BIOLOGICAL ANTHROPOLOGY IN THE INDO-PACIFIC REGION: NEW APPROACHES TO AGE-OLD QUESTIONS

Angela L Clark, Charlotte L King, Hallie R Buckley, Catherine J Collins, Neha Dhavale, Gail E Elliott, Anna Gosling, Siân E Halcrow, Bradley Ivory, Elizabeth Matisoo-Smith, S Kate McDonald, Christina Stantis, Monica Tromp, Stacey Ward, Katrina West

Abstract


Biological anthropological research, the study of both modern and past humans, is a burgeoning field in the Indo-Pacific region. It is becoming increasingly apparent that the unique environments of the Indo-Pacific have resulted in an archaeological record that does not necessarily align with those in the northern hemisphere. New, regionally-specific archaeological models are being developed, and biological anthropological research has an important role to play in establishing past human experience within these models. In the Indo-Pacific, research using ancient and modern human tissues is adding insight into global processes of prehistoric settlement and migrations, subsistence change and human biosocial adaptation. This review synthesises current themes in biological anthropology in this region. It highlights the diverse methods and approaches used by biological anthropologists to address globally-relevant archaeological questions. In recent decades a collaborative approach between archaeologists, biological anthropologists and local communities has become the norm in the region. The many positive outcomes of this multi-disciplinary approach are highlighted here through the use of regionally-specific case studies. This review ultimately aims to stimulate further collaborations between archaeologists, biological anthropologists and the communities in the region, and demonstrate how the evidence from Indo-Pacific research may be relevant to global archaeological models.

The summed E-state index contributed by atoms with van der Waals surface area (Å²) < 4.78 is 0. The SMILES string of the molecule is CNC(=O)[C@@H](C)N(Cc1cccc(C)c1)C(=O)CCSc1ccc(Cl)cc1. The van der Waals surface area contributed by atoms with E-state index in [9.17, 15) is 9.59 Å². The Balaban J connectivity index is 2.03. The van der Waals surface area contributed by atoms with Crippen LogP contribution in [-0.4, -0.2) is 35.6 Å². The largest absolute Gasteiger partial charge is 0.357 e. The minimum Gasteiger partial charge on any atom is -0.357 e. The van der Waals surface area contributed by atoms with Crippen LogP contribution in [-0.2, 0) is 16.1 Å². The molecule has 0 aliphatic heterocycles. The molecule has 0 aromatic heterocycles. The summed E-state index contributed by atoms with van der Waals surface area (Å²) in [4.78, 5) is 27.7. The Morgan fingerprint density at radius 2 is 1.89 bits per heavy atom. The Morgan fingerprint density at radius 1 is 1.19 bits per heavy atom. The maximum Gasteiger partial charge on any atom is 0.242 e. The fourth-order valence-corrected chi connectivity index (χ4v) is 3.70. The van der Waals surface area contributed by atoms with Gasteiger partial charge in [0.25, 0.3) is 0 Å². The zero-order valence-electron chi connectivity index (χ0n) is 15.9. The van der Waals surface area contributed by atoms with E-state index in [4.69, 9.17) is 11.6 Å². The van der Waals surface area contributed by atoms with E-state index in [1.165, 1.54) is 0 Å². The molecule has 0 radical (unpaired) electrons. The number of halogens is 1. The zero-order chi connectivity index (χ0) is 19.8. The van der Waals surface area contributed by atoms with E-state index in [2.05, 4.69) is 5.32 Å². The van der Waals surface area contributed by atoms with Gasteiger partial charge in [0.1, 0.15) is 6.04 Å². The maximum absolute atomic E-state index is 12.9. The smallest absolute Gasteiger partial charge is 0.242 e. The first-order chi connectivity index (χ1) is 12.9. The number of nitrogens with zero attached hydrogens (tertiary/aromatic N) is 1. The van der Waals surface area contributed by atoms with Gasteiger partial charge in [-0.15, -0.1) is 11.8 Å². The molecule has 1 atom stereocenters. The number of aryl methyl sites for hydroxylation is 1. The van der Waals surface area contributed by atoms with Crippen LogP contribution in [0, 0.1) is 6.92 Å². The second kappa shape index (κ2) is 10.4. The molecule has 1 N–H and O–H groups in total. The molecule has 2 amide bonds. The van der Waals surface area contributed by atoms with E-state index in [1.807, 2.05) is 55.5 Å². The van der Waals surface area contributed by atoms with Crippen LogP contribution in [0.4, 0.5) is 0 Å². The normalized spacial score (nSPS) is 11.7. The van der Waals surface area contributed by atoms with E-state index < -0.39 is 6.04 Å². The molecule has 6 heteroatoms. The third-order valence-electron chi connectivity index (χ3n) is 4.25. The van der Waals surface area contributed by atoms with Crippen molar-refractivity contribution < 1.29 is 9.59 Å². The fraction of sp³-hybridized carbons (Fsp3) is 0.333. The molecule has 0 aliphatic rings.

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DOI: http://dx.doi.org/10.7152/jipa.v41i0.15021

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